• @Ruminator I prefer to see the vultures around the carcass as Judgement Day, when the Son of Man will judge mankind. – Sola Gratia Dec 21 '18 at 17:50
  • I wasn't sure what image you were going for. Yes, it is an image of judgement: [Pro 30:17 KJV] 17 The eye [that] mocketh at [his] father, and despiseth to obey [his] mother, the ravens of the valley shall pick it out, and the young eagles shall eat it. AND [Isa 66:24 KJV] 24 And they shall go forth, and look upon the carcases of the men that have transgressed against me: for their worm shall not die, neither shall their fire be quenched; and they shall be an abhorring unto all flesh. This is 70ad. – Ruminator Dec 21 '18 at 19:57
  • I concur. Heaven will rejoice over the just judgement of hell.. – Sola Gratia Dec 21 '18 at 20:09
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There are many who read it "line upon line" and do not quite get it. It is saying, by the Spirit, both in one sentence as a warning of things to look out for.

I have seen both in my lifetime, more will follow, as well as the antichrist calling himself the messiah.

*1 There will be those that claim that Jesus of Nazareth is the Christ, but are deceived in their doctrines or they rely on a second book or a twisted translation to back their doctrine.Some will think that because they use the name of Christ their teachings must be from God, and they are deceived and led astray off of the true path.

*2 There has been in the past and will be in the future those that claim to be the Messiah, Jesus, or even the "Christ Spirit" and many were, and are, deceived.

There was a person of the "Black Hebrew Israelites" group this year who claimed to be The Comforter, the Holy Spirit.

They would deceive the very Elect... if it were possible.

That is why translators should not mess with sentence construction, it is made that way for a reason. It causes some to miss the things that God is trying to say in the Spirit.

This verse is worded the way it is to make you pause, and ask those questions to yourself.

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Disclaimer: I have no formal education in Greek.

Here is the Greek:

mGNT Matthew 24:5 πολλοὶ γὰρ ἐλεύσονται ἐπὶ τῷ ὀνόματί μου λέγοντες ἐγώ εἰμι ὁ Χριστός καὶ πολλοὺς πλανήσουσιν

In my experience, as in English so in Greek, one introduces dialogue with a simple, "saying..." followed by the first person. For example, "Joel introduced himself to Mary saying, "I'm happy to meet you"".

But if one wants to relate the content rather than the quote you say "saying that" and use third person:

"Joel introduced himself to Mary saying that he was glad to meet her".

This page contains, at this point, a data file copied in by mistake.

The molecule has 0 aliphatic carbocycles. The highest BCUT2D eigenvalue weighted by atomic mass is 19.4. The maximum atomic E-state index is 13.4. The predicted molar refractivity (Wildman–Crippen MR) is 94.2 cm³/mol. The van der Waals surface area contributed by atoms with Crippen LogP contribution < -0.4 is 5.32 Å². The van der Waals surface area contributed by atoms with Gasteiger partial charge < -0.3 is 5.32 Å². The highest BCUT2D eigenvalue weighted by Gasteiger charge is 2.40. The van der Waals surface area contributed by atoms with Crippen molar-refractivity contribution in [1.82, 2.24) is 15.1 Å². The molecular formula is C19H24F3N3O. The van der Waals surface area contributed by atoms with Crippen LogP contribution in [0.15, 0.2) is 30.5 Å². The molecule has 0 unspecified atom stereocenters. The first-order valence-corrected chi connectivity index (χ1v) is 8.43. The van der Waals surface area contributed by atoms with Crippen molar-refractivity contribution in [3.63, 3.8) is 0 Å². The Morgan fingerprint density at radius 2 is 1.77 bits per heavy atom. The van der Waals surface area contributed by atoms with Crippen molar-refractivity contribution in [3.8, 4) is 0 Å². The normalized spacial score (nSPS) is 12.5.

The situation we have here is that of "saying" with the first person and so appears to me to be quoting the wannabe.

I found this link that gives much more nuance about quotations in the scriptures. It suggests that regardless of the usage of quotation marks in translation it really shouldn't be understood as a rigid citation. As it says, "Thus what we consider "quotes of Jesus" are perhaps something of a hybrid between his word-for-word quotes and the Holy Spirit inspired description of his quotes.".

I also note that "come in my name" and "saying I am the Christ" are in apposition meaning that saying "I am the Christ" is tantamount to "coming in my name".

  • I also have no formal education in Greek. I wonder if there is an example of 'saying that I am' in the Greek text (without the speech quotations), so it's possible to see the distinction? Did they have speech quotations in the original Greek text? – Possibility Dec 20 '18 at 8:58
  • I added an update. Perhaps it is helpful. – Ruminator Dec 20 '18 at 9:21
  • The disciples were sent out in the Name of Jesus but were not deceivers. The difference is that the disciples had a valid claim to go in Christ's name and false Christs do not. The disciples speak the truth while false Christs tell lies. – user25930 Dec 20 '18 at 10:30
  • As I understand it, "going in Christ's name" is contrasted with "claiming to be the messiah oneself". So the disciples said "Jesus is the Christ" but the false messiah's claimed to BE the Messiah. We don't know their names but it isn't hard to believe that in the last days of Judaism in the final generation of covenant Israel that many would have jockeyed for the position as leader of the rebellion against Rome. en.wikipedia.org/wiki/… – Ruminator Dec 20 '18 at 10:46
  • Unfortunately, @Ruminator, it didn't help - without quotation marks, there appears to be no conclusive grammatical or syntactical evidence in the Greek text that the intention was 'saying, "I am the Christ,"' instead of 'saying that I am the Christ'. Even the commas vary between versions of the Greek text. It seems everyone is arguing purely from a 'faith' position, assuming quotation marks where there were none in the Greek. I'm yet to find a solid argument from the text that the added quotation marks are necessary. – Possibility Dec 20 '18 at 11:50
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Christ does not deceive. Matt 24:5 should not be separated from v4 which talks about people who would arise in order to deceive. Jesus immediately gives a prime example of this: "some will come in my name claiming, "I am the Christ"."

The grammar here is quite straight forward and every translation I checked had a reliable version. Therefore, the "I" is simply the deceivers attempting to masquerade as Christ. It is significant that in the parallel passages in Mark 13:6 and Luke 21:8, Jesus predicts that some will come and claim to be "I am"!! (using a literal reading of the Greek.)

Thus, some of the claims of the deceivers are remarkable indeed!